Photo Credit: Samuel Austin Mills Courtesy of Shirley Jackson Davidson and St. Paul Tabernacle AME Zion Church
As a young man, Samuel Austin “Sam” Mills (1909–1993) worked for English Brothers Shoe Repair, a job he held for forty years, serving first as a delivery man and then as repairman. At age 58, he went to work for General Electric Co. His wife Mary Joyce (1904-1988) was employed as a vocation and home economics teacher. Sam and Mary lived on Oak Street in Hendersonville.
In 1929, Sam managed the Hendersonville Red Sox, a pro baseball team. Sam was instrumental in repurposing of the old wooden gym at Hendersonville High School, working to have it moved for use as additional classroom space for Ninth Avenue School.
Sam Mills was the first black person elected to Hendersonville City Council, serving for 16 years. Soft-spoken Mills also served as the City’s vice mayor. Serving as a relocation officer for the Urban Renewal program through the Hendersonville Redevelopment Council, he was instrumental in the redevelopment of the Seventh Avenue East area (Green Meadows) and a member-at-large of the Land-of-Sky executive committee, overseeing administration of the regional council.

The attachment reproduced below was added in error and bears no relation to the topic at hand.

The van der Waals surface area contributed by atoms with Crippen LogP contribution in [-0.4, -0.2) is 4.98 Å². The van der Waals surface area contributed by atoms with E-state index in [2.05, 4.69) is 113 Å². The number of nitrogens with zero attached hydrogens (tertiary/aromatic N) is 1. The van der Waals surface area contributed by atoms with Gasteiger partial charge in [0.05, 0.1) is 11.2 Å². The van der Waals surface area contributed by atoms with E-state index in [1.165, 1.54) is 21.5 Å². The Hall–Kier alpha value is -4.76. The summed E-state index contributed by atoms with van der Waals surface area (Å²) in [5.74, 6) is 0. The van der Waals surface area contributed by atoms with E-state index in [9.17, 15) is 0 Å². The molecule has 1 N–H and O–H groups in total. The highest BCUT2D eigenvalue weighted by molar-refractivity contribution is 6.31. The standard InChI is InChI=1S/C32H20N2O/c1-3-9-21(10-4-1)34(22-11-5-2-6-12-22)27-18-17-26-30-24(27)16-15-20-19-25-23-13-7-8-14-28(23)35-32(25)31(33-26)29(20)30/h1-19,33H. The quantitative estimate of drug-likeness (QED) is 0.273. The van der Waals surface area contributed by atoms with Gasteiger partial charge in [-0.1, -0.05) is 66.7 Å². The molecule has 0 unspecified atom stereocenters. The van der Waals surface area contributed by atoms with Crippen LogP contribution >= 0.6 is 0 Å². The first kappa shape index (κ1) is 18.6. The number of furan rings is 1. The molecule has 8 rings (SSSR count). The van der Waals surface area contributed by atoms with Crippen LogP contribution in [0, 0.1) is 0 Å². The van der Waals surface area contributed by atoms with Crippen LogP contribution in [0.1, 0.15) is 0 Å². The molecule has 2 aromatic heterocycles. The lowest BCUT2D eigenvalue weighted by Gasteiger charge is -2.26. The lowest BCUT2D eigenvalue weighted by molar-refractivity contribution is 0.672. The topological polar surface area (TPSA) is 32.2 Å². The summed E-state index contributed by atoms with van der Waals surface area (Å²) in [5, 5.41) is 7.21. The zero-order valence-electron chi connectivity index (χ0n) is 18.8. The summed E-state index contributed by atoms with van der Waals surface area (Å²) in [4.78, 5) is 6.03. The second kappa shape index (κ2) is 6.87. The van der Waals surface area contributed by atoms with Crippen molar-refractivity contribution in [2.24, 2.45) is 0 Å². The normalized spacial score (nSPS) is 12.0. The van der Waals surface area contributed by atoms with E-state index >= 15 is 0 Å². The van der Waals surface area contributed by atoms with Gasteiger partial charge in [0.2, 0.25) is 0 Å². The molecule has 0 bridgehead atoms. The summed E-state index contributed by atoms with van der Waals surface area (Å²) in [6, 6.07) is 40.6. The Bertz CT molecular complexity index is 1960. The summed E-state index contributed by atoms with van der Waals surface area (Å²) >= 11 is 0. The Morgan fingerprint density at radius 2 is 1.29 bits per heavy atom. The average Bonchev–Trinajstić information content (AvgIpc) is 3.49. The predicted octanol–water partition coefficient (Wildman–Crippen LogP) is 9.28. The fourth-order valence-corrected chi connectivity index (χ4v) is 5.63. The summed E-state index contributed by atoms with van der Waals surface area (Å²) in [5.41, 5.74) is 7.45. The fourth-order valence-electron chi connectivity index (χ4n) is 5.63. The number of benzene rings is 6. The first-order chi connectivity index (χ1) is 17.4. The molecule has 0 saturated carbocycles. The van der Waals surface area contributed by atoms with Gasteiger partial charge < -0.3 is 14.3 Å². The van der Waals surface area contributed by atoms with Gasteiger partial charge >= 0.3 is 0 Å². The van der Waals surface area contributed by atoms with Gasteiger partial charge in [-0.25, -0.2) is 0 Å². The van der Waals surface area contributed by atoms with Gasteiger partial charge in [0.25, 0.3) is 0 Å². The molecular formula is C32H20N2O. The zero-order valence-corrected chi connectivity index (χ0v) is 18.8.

He was chairman of the board of trustees for his church, St. Paul Tabernacle AME Zion; taught Sunday school for 40 years, serving as the church’s Sunday School Superintendent and as a teacher for the Senior Men’s Class.
Sam Mills was a member of the North Carolina Black Leadership Caucus, the NAACP, Rising Star Masonic Lodge 135, district deputy of the Masonic Lodge, and Grand Standard Bearer in the Grand Lodge. He was chairman of the Henderson County Migrant Council, involved himself with the Daniel Boone Scout Council, was one of the first black Boy Scout leaders, and played in the City Baseball League of Hendersonville from 1930 to 1931.
Sam served on the local board of the Salvation Army, including a term as chairman. His other board memberships included the Sheltered Workshop, United Way, and chairman of Western Carolina Community Action.
Mills also “helped to change racial attitudes and create an atmosphere in which a black police chief could be accepted,” said Donnie Parks.
Sam and Mary Mills are buried at Oakdale Cemetery in Hendersonville, North Carolina.”
by Terry Ruscin